Obviously, compared with the traditional design that requires users (or equipment manufacturers) to apply silicone grease on the surface of the chip and install a heat sink, the principle of TSMC’s “on-chip water cooling” solution is actually the same. In essence, it is to make the chip surface layer thinner, to make the distance between the heating part of the chip and the heat dissipation structure closer, and at the same time to add more advanced and thinner heat conduction materials directly in the chip production step, so that the heat can be more It is well communicated from the inside of the chip to the surface and to the heat dissipation structure.
Of course, it also shows that TSMC may have been very clear that the future semiconductor chips will inevitably be more serious in heat generation, and new heat dissipation designs that are closer to the “heat source” need to be used. So the question is, why will the chip fever in the future become more and more serious?
First of all, chip design and semiconductor manufacturing process have indeed entered a bottleneck
Although semiconductor manufacturers always say that Moore’s Law has never failed. But whether it is from product design ideas, power consumption data, or from the actual energy efficiency ratio test results, the entire consumer electronics chip industry has actually entered a “significant improvement in performance, but also a rapid increase in power consumption. “The strange circle.
Take the familiar PC-side CPU as an example. In the past few years, most of the flagship products of Intel or AMD still maintained the power consumption level of 95W. Then from the 9th generation Core, Intel took the lead in relaxing the typical power consumption of the CPU to 125W, and then there will be a power consumption performance of more than 200W for the subsequent 10th and 11th generation Core Turbo. Not to mention in the field of high-end workstations, the power consumption of Xeon 2699V3 in 2014 was only 145W. In 2017, the E5-2699P V4 with default power consumption of 300W appeared. Today, the highest-end Xeon 9282 56-core processor has a design power consumption even Has come to the giant of 400W.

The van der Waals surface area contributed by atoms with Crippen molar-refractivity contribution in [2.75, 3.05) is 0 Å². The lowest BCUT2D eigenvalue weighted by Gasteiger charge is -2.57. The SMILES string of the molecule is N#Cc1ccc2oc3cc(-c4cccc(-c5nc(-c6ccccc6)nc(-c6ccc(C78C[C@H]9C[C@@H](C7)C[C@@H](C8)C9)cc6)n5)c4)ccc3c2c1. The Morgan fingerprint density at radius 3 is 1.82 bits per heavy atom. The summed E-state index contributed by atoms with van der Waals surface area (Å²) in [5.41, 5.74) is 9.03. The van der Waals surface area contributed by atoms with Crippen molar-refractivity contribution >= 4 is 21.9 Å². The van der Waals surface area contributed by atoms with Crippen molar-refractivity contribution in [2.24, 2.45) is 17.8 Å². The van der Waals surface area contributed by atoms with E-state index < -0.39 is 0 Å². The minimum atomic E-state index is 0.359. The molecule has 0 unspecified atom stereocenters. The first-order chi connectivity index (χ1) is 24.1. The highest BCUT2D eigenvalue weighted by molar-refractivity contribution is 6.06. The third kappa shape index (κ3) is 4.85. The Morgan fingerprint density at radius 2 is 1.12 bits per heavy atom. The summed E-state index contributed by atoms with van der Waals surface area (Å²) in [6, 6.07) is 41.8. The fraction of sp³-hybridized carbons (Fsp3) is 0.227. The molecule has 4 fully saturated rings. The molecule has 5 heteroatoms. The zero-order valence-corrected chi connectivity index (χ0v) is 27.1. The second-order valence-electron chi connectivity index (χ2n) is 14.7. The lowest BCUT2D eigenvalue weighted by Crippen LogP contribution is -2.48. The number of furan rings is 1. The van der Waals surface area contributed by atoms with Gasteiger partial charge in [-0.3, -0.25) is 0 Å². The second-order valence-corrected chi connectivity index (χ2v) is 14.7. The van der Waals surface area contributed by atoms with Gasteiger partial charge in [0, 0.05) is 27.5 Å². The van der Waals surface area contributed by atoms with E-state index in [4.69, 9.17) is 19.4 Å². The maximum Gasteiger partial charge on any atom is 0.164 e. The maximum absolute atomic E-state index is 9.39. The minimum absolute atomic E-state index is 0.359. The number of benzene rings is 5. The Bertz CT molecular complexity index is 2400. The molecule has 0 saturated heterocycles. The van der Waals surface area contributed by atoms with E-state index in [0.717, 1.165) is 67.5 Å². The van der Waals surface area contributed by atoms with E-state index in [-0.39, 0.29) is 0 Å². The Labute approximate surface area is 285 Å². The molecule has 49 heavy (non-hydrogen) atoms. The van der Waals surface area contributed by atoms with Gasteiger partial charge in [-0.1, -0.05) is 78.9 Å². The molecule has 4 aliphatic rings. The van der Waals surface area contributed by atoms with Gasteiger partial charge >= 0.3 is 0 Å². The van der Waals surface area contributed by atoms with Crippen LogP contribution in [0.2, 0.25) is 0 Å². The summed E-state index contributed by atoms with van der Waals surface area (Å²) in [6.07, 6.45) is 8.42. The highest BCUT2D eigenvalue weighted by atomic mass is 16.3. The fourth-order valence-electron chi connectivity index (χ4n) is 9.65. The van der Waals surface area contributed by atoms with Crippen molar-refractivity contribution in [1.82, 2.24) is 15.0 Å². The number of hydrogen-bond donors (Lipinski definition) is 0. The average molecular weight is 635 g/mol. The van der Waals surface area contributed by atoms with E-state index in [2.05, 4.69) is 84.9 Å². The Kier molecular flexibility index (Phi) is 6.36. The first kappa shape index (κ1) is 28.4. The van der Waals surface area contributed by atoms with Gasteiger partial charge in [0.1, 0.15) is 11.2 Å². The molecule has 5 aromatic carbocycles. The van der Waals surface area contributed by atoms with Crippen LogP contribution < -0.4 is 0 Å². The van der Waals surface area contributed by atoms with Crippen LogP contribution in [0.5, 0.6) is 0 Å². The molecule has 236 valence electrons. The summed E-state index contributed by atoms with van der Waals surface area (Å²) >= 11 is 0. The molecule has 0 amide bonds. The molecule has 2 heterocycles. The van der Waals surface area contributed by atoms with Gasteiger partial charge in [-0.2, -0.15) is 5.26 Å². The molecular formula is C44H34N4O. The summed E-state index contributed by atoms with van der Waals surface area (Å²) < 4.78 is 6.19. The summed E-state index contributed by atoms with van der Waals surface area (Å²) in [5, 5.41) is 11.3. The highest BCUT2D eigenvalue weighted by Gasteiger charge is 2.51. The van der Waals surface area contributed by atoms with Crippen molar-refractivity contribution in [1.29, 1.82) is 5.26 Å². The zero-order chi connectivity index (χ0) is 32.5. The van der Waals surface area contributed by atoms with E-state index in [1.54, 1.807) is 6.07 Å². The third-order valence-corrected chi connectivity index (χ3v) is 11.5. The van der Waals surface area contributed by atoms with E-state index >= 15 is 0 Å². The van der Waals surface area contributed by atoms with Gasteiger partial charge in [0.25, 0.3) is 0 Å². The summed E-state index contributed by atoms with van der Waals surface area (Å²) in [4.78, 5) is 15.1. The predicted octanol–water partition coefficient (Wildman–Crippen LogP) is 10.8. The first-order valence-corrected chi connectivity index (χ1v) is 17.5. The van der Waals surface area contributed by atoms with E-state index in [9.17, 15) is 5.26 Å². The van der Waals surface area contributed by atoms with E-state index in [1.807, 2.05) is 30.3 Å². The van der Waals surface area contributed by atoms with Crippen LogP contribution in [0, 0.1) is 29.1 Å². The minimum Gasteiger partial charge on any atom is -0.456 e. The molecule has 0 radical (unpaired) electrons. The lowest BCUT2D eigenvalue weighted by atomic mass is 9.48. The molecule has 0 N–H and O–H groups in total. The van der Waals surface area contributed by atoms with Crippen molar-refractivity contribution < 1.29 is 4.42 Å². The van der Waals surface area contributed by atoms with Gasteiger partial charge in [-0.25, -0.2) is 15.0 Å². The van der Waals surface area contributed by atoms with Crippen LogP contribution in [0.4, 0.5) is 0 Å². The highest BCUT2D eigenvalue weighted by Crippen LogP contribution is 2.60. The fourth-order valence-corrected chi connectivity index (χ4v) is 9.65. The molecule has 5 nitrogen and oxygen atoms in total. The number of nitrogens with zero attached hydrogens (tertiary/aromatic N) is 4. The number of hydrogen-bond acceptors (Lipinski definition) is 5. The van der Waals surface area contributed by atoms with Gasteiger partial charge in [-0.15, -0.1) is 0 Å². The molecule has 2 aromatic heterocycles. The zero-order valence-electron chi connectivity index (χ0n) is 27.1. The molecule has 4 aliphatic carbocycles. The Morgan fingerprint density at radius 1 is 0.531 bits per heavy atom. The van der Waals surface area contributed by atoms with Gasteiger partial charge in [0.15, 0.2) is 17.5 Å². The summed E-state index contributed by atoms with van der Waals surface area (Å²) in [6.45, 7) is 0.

Of course, AMD is not much better. The original Ryzen 7 1700X is also only 95W. On the Zen2 3800X, the typical power consumption rises to 105W. After unlocking the PBO, we even measured an instantaneous power consumption of 300W+. On the higher-positioned Ryzen Threadripper platform, the original 1950X “only” 180W, it rose to 250W by 2990WX, and the latest Ryzen Threadripper PRO 3995WX has become a conventional radiator that is difficult to surrender. The 280W “monster”.
Not only that, according to the news that has been exposed so far, Intel’s next-generation Core will introduce a “large and small core” design to reduce daily power consumption, but it may also bring higher peak performance and peak power consumption. AMD’s next-generation CPUs will also greatly increase the cache capacity again. Unfortunately, the cache itself is also a high-power device, so it is said that the thermal design power consumption of the high-frequency model in the next-generation home version of Ruilong will reach 170W, which is a record. The new record of default TDP in the history of home CPU.
The area comparison of top CPU, high-end CPU and low-end CPU
And the increasing power consumption may not only occur in the PC CPU field. Recently, in the graphics card field, overseas netizens have counted the performance and power consumption of the two past generations of NVIDIA and AMD products. It turns out that since the DX11 era many years ago, the GPU unit transistor/frequency performance indicators of the two GPUs have almost been going downhill. In other words, the performance improvement of graphics cards over the years has basically been achieved by stacking more cores and pulling higher frequencies. However, the transistor structure design and computing architecture design at the bottom level are all achieved. Regress.